- Miscellaneous: The last catch-all for questions that don’t fit another subject. Provincial flowers, mixing colors, slogans, and so on. It is possible for legitimate topics to appear as “miscellaneous” (even quizbowl accounts for this), but I’m not holding my breath for questions on administration, shop class, nursing, and other studied material that fall between the subject cracks.
- R/M/P: This is a quizbowl clumping. It stands for “religion, mythology, and philosophy”, which are topics that can often overlap. “Religion” in this case refers to practices and beliefs; events (such as the life of Buddha or the 95 Theses) usually fall under history. Dominated by identifying Greco-Roman gods, the mythology subcategory leads the way with 2.6% of total content.
- Fine Arts: This category has your visual (painting, sculpture, etc) and auditory (music, opera, etc) arts. Smaller topics like dance, architecture, and certain films find their way in as well. Music is slightly favored over visual art in the sets I reviewed, but the subject as a whole is fairly small.
- Current Events: Topics after 2000 that wouldn’t be considered “pop culture” or sports are found here. It ended up being fairly evenly split between politics and other newsworthy events. This is a subject that can be difficult to “study” for; it tends to require a habit of being world-aware.
- Social Science: Got an interest in economics, anthropology, psychology, linguistics, or dozens of other social sciences? Too bad.
Take all this with a grain of salt. It is only a sample size of 2 sets, and sets do evolve as the difficulty and years change – a modern Nationals set is not likely to have much wordplay, for example. However, it is still reasonable to expect that the “big 3” of Reach will be pop culture, history, and science this year.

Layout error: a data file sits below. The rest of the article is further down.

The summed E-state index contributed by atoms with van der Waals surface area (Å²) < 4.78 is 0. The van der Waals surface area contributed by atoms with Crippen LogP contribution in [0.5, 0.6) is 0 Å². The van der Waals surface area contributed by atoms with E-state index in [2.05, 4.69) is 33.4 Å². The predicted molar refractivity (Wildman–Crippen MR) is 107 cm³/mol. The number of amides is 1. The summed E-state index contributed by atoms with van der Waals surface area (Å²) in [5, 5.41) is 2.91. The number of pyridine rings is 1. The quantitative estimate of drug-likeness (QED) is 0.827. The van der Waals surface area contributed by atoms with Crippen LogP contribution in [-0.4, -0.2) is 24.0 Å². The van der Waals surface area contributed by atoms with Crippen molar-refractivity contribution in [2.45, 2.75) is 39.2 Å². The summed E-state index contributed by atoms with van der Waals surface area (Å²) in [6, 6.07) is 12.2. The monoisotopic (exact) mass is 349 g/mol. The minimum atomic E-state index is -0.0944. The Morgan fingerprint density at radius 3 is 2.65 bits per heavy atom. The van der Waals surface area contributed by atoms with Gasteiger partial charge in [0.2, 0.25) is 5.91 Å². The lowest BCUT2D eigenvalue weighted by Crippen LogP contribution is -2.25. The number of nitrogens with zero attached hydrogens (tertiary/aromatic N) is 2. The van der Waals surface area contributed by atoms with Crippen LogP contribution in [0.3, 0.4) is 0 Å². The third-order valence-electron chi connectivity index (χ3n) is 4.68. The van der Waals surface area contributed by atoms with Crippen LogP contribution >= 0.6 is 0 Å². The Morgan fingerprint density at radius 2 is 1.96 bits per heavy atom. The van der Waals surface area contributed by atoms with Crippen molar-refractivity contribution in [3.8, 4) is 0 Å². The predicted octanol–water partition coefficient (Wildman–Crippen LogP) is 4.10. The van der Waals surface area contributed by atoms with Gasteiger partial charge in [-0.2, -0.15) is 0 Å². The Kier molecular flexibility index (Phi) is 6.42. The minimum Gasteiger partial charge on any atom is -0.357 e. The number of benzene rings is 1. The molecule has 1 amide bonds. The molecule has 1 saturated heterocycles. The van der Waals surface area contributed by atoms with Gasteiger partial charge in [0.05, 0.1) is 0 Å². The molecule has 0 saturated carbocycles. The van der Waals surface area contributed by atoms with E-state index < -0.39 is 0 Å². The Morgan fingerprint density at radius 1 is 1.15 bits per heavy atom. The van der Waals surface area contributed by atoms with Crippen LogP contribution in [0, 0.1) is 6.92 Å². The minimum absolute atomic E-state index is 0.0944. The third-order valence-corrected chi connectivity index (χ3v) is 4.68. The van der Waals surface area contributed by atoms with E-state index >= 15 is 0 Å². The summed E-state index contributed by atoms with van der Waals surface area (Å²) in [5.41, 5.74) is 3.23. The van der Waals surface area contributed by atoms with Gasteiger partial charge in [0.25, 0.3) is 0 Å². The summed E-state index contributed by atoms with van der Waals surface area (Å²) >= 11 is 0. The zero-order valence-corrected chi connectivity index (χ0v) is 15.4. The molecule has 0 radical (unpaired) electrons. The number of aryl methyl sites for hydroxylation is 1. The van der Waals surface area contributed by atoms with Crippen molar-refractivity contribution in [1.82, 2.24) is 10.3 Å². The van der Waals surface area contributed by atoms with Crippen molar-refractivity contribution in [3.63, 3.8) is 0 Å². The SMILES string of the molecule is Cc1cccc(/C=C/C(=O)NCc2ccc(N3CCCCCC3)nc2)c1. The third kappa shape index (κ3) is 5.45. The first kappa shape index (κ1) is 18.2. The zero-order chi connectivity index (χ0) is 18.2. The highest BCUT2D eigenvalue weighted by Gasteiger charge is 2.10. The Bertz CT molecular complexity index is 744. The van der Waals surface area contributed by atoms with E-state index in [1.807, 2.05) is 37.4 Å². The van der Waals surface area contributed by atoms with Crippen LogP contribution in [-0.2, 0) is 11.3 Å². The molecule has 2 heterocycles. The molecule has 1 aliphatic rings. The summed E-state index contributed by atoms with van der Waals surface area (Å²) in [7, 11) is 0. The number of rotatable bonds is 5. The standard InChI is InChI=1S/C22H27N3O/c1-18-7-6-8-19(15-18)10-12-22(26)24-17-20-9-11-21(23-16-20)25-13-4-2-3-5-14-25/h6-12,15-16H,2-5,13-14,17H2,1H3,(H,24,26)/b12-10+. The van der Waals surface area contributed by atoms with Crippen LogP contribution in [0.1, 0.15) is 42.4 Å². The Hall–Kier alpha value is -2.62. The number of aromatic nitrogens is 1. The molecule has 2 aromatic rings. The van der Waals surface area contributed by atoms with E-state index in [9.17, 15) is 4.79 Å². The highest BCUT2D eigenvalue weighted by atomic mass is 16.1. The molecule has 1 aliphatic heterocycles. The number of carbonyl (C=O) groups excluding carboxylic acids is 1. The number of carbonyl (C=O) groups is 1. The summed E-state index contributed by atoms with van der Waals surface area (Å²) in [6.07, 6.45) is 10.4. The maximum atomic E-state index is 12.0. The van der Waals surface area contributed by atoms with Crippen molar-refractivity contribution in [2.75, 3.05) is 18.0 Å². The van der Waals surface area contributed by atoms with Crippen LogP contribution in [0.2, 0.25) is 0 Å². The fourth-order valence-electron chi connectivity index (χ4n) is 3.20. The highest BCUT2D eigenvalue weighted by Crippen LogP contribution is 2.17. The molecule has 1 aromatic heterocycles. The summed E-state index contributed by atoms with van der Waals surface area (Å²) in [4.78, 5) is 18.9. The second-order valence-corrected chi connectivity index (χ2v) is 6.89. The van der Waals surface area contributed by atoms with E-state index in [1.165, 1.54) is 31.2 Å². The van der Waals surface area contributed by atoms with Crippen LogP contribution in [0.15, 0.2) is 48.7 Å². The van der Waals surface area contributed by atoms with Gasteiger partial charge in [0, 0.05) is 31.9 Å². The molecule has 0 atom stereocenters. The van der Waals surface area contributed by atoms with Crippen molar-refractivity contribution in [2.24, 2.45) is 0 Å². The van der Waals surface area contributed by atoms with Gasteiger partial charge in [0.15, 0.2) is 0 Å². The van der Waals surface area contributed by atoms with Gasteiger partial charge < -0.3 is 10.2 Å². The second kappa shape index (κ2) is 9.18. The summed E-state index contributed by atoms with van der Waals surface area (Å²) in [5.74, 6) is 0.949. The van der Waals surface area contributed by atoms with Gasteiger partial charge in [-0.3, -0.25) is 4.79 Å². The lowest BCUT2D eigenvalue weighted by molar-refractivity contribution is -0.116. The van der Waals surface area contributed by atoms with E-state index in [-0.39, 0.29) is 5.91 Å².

When I wrote in 2014, I used the following distribution:
- 19.3% History. I tried a roughly even split between Canada/US/Europe (all eras)/World, but shifting some US to Europe.
- 19.3% Science. No computational math. I restricted questions on elements to not make any reference to their symbol, except possibly as a gimme at the end of a what-am-I or long question.
- 17.9% Literature. This was my weakest subject, but it needed a big boost from what existed.
- 12.9% Pop culture. Sports was toned down to balance out with movies, TV, music, and games.
- 8.6% Geography
- 5.7% Fine arts
- 5% R/M/P
- 4.3% Current events. So much for that category when my questions started showing up three years after the fact.
- 2.1% Social sciences
- 5% miscellaneous. No “words”. Usually, “miscellaneous” became a multi-clue question that spanned several different subjects (like how “blue” appears in science, literature, or music, for example).
It should be noted that the list above is what I submitted. Editorial control determined what topics appeared in question sets, and it needed to accommodate questions from other authors.
I don’t know the future of a distribution in Reach. Ever since quizbowl showed up, there have been rumours of players trying to adapt the topics, but rarely do they get to the point of writing and submitting. Quizbowl writing is a more lucrative venture, which discourages any new talent from coming in at Reach. There is also the problem that the majority of customers would resist change, even a change to better reflect a school curriculum (when was the last time you used anagrams or Drake in class?).
For now, if you’re looking for something to study, find the biggest topic no one else on your team is covering. That’s the best bet. How to study is another matter…